House Passes Congressman Black’s Legislation to Make Tax Code Simpler for Students and Families
(Click Image Above to Watch Rep. Black Speak in Support of the Legislation on the House floor)
Washington, D.C. – Today, Congressman Diane Black (R-TN-06), member of the House Ways and Means Committee, applauded House passage of her bipartisan legislation, H.R. 3393, the Student and Family Tax Simplification Act.
“It’s a well-known fact that the cost of education is climbing, and that for too many, the ability to save and pay for college without ending up under a mountain of debt is simply out of reach,” said Congressman Black. “Today’s broken tax code does little to ease that financial burden or provide a sense of security that education will be a reality in the future. Streamlining the number of education provisions and retooling those that are most effective allows us to simplify the code and reduce some of the confusion that exists today. As a result, students can spend less time figuring out how to finance the cost of a higher education and more time developing the skills they need to succeed in a knowledge-based economy. I think we can all agree that it ought to be easier for any family to plan, save and invest in education. I applaud my colleagues in the House for their work today, and I urge the Senate to follow our lead by taking up this important legislation to make higher education more affordable for American students and families.”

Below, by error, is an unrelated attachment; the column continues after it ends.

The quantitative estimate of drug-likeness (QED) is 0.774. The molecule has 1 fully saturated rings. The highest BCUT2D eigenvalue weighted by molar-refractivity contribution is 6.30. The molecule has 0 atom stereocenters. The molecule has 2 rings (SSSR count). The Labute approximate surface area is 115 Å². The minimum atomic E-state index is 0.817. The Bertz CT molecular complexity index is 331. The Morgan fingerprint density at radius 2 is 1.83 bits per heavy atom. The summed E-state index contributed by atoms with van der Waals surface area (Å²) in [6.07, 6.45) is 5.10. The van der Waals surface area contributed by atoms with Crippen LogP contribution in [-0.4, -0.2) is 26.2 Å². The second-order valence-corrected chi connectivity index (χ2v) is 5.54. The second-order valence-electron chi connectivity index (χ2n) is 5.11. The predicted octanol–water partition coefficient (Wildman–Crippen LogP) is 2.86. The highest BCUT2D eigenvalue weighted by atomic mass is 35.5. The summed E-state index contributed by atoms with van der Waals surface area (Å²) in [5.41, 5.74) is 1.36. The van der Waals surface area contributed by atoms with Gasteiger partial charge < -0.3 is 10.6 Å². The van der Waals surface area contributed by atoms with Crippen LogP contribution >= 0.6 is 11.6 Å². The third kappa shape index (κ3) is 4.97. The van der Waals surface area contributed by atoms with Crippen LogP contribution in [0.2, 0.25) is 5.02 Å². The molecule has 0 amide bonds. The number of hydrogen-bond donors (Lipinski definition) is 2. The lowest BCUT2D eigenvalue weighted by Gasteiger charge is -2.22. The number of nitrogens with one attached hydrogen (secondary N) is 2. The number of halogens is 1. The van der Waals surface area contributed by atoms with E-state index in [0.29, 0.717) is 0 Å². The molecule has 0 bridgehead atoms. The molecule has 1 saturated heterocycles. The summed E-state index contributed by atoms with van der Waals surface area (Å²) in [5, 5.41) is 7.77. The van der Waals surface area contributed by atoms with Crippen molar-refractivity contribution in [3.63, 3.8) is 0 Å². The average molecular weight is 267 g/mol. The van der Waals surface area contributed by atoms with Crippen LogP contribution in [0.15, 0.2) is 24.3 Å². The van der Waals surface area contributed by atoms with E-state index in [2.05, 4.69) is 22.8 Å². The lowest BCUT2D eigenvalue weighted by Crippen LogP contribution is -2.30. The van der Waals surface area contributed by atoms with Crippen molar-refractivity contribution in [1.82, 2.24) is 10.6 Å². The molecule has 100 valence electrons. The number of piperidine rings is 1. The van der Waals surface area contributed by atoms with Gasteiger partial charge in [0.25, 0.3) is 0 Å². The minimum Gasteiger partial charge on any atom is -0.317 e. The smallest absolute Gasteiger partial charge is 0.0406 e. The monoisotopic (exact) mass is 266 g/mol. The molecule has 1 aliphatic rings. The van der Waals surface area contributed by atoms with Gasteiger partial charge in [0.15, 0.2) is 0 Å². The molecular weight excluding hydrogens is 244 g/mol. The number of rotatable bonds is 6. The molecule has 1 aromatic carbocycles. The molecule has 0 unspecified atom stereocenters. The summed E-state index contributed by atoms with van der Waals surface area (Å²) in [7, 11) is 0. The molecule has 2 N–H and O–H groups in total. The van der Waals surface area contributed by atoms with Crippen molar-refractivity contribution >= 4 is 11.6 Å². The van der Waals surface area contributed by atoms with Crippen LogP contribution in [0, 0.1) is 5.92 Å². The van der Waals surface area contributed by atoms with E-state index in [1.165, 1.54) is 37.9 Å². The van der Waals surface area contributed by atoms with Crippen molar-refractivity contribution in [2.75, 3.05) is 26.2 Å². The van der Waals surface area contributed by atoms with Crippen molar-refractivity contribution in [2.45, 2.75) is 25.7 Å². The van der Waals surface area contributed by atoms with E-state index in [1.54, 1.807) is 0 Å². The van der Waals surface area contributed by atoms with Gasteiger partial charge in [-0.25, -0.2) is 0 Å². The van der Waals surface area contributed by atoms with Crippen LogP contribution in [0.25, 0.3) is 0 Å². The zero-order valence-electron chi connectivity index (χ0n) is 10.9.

In 2013, Congressman Black chaired the Ways and Means Committee’s Education Tax Reform Working Group, one of eleven bipartisan working groups established by Chairman Dave Camp (R-MI) to make our tax code flatter, fairer and simpler. This Working Group is the only group, to date, to produce legislation. Specifically, Black’s bill consolidates four existing education provisions — the Hope Credit, the American Opportunity Tax Credit (AOTC), the Lifetime Learning Credit, and the tuition deduction — into a single, modernized and strengthened AOTC. The new AOTC, which would be permanent and partially refundable, would:
- Provide a 100-percent tax credit for the first $2,000 of eligible higher education expenses and a 25-percent tax credit for the next $2,000 of such expenses (for a maximum credit of $2,500).
- The first $1,500 of the credit would be refundable, meaning that families could receive the benefit regardless of whether they have Federal income tax liability.
- The credit could be used to offset expenses for tuition, fees and course materials.
- The credit would be available for up to four years of post-secondary education at qualifying four-year universities, community colleges, and trade and vocational schools.
- The credit would begin to phase out for families with incomes between $160,000 and $180,000 (half those amounts for single individuals), ensuring that the credit provides the greatest benefit and value to low- and middle-income families
This legislation is supported by the American Association of Community Colleges, the Association of Community College Trustees, the National Association of College Stores, and the United States Student Association.
Congressman Diane Black represents Tennessee’s 6th Congressional District. She has been a registered nurse for more than 40 years and serves on the House Ways and Means and Budget Committees.